The government is considering bringing the three remaining parts of the proposed labour codes into force simultaneously vide an ordinance. The Code on Wages has already been passed but there still remains uncertainty with regards to its enforcement. COVID-19 and its consequent economic fallout is the main reason the government is contemplating the above action.
In a press conference on 14th May, Finance Minister Nirmala Sitharaman spoke about the introduction of various provisions in the labour code that were aimed at alleviating the burden that the working class is currently carrying.
The first of these measures is the proposed reduction in the period of service required for gratuity payment for fixed-term employment. Currently, an employee in such a type of employment would have to complete five years of service as a precondition to avail the benefit. Whereas in the proposed labour codes the requirement is reduced to one year of service.
Another set of measures aims at providing gig/platform workers with a social security scheme and a re-skilling fund for employees that have been retrenched. A National Floor Wage has been proposed to simplify the fixing of minimum wages and to reduce the disparities that exist between various States. The same is strengthened by the universalization of the right to minimum wages and timely payment thereof.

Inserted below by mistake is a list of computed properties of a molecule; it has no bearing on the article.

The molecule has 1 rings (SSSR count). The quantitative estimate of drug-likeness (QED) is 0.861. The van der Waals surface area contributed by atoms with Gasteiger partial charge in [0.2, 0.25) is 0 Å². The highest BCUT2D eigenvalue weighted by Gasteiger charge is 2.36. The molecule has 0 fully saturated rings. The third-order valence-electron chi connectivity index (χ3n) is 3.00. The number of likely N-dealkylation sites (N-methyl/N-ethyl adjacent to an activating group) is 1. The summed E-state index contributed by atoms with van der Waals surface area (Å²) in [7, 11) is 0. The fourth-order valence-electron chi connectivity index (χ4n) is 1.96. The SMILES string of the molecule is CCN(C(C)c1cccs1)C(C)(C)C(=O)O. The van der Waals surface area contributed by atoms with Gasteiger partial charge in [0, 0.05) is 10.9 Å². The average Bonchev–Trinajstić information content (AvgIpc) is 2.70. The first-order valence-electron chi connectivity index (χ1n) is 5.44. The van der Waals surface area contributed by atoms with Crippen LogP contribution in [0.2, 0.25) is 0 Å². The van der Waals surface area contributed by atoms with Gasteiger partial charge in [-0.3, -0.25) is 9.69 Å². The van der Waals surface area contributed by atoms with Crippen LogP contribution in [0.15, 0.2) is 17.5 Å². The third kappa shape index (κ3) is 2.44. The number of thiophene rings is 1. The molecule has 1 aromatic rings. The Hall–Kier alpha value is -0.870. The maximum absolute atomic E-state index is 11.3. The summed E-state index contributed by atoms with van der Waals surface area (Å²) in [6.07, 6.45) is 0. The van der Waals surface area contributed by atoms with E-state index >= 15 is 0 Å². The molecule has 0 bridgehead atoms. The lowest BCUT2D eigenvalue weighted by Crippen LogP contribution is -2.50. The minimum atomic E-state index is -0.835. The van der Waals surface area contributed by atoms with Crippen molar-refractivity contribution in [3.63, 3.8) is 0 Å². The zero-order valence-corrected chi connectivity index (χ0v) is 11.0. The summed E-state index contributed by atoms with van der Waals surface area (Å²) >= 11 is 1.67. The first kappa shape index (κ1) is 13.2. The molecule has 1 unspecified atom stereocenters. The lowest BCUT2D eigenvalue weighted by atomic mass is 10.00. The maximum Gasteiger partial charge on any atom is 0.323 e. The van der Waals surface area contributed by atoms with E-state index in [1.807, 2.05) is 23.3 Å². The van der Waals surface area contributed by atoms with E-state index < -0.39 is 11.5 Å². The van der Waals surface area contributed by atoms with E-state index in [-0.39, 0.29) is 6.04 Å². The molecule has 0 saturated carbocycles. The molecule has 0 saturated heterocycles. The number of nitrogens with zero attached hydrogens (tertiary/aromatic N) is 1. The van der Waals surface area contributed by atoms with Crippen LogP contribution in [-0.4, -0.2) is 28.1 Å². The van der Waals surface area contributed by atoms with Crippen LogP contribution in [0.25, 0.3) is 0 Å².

Additionally, there is the proposed expansion of ESIC coverage to all districts and establishments employing 10 or more employees. This marks a departure from the prevailing position of law under which the coverage applied only to notified districts/areas. There is also the promotion of formalization of employment with the Finance Minister promising that all workers will be provided with appointment letters.
Proposed Reforms: Boon or a Bane?
The government has cited promotion of foreign investment, local employment and removal of bureaucratic red-tape as benefits for India’s private sector. With advocates of the reforms citing the archaic nature of the laws as a reason for their support. Another argument advanced was that these reforms will give the manufacturing sector a much-needed kick-start. It has also been argued that the reforms will improve ease of doing business and will thus provide India with a competitive advantage with respect to its neighbouring countries.
In contrast to the above, major labour unions have opposed the labour codes from time of their introduction. Labour organizations are upset over the government’s unilateral decision-making and have cited the lack of consultations in consonance with the universally recognized principle of collective bargaining as a major reason for their opposition. The above has added to the discontent over the reforms introduced by various State governments suspending certain parts of key labour laws.
Are the labour codes going to usher in a new era of prosperity and growth? Or are they diluting regulatory frameworks to the extent of undermining basic labour rights?